Parking Annual Report
Waiting lists halved or eliminated, fewer tickets issued and a reduction in operation costs are some of the details included in the latest parking annual report, which will be discussed by the Environment, Transport and Sustainability Committee on 8 October.
Over the past three years, waiting lists for residents’ permits in the central area have almost halved, from 1,260 to 646. The limit on the number of trader permits has been lifted which means there is no longer a waiting list for these permits, with the result that there are now 1,085 trader permits on issue, up from 777 in 2011/12.
In 2012/13, civil enforcement officers gave out 114,000 penalty charge notices, the second lowest number to be issued since the council took over parking enforcement in 2001.
The cost of parking operations has reduced by more than £400,000.
Over the last financial year the council issued more permits to businesses (1,662 up from 1,417), carers (2,190 compared with 1,980), schools (148 from 128), and nearly three times as many electric vehicle permits (45 in 2012/13, 25 2011/12 and 18 in 2010/11).
Three new residents’ parking schemes came on-stream; Area C extension (Canning Street and Richmond Heights, extension to Area J (London Road North) and the Amex Community Stadium match day parking scheme.
Brighton & Hove’s parking annual report, established five years ago to highlight best practice in providing public information, contains statistical details of parking operations and finances. It shows how parking operations in the city aim to balance demands from residents, businesses and visitors to enable economic growth and keep the city moving.
The report also details where the money goes and how any surplus is re-invested back into local transport. The 2012/13 surplus of £10.9 million has mostly been spent on free bus passes for older and disabled people and supported bus routes.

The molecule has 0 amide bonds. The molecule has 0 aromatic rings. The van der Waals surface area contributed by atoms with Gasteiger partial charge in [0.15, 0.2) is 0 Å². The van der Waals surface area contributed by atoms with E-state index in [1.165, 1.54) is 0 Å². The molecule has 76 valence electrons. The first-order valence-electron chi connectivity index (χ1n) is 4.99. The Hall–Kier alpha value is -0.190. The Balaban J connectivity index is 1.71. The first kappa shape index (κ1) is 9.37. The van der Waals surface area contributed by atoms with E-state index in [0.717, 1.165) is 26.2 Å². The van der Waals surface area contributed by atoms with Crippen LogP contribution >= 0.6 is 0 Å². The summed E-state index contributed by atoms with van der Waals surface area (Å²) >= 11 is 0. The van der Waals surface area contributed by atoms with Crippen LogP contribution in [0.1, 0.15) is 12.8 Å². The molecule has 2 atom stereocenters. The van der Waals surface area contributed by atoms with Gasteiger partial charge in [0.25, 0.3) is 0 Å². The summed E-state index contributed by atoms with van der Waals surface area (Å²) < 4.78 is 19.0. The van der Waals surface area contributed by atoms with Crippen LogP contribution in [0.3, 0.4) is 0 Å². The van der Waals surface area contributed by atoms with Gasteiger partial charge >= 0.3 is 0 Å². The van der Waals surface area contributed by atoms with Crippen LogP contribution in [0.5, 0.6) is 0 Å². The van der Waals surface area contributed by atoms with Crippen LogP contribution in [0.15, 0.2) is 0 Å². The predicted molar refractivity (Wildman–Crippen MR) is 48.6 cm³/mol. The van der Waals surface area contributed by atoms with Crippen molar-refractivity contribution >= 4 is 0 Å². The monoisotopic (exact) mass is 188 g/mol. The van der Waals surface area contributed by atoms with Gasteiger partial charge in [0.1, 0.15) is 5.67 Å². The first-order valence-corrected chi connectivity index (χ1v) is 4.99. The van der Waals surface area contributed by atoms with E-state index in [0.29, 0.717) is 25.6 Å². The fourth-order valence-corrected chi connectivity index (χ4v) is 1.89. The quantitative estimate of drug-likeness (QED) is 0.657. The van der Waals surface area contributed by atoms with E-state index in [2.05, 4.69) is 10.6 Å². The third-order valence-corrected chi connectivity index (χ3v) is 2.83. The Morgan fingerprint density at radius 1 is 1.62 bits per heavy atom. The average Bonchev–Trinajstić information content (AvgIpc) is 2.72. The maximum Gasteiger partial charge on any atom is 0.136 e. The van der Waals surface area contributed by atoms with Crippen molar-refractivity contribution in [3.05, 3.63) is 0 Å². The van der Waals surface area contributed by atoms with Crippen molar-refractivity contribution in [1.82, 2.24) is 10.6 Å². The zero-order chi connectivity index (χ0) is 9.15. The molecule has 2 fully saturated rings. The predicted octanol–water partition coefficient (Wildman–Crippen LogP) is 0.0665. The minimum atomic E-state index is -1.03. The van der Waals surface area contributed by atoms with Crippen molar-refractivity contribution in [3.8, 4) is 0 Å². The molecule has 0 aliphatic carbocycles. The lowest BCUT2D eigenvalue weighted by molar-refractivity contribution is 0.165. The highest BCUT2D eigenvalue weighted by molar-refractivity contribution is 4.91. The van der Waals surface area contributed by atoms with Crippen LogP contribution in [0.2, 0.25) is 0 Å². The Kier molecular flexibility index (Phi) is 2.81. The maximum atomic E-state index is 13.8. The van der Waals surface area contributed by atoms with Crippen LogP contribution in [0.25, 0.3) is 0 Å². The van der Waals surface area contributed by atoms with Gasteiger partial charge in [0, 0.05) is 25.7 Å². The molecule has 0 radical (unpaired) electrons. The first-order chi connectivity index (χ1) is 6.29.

Councillor Pete West, chair of the environment, transport and sustainability committee, said: “The report shows how the council is responding to people’s needs as well as providing value for money.
“Following consultation with residents we’ve also introduced three new parking zones and taken forward suggestions put forward as part of the citywide parking review, including dedicated blue badge spaces, trials of enforcing pavement and verge parking and the option of paying for parking by phone. The citywide parking review was the most extensive ever carried out with nearly 2,000 residents, businesses and visitors taking part.”
The council has also made it easier to connect with parking services online with the result that over 40% of people now renew their permits this way and most people use the online facility to appeal.
A common reason for appeals is when drivers do not notice that a space has been suspended when they parked. The council successfully applied to the government for permission to use larger signs and this is already having an effect, with the number of tickets issued for this reason falling by nearly 250 despite a slight increase in the number of suspended parking bays.
There are now 27,628 on street parking spaces (compared with 25,213 in 2011/12) and 2,490 off-street spaces in council-run car parks.
Read the reports for the Environment, Transport and Sustainability Committee here (the Parking Annual Report is Agenda item no. 27)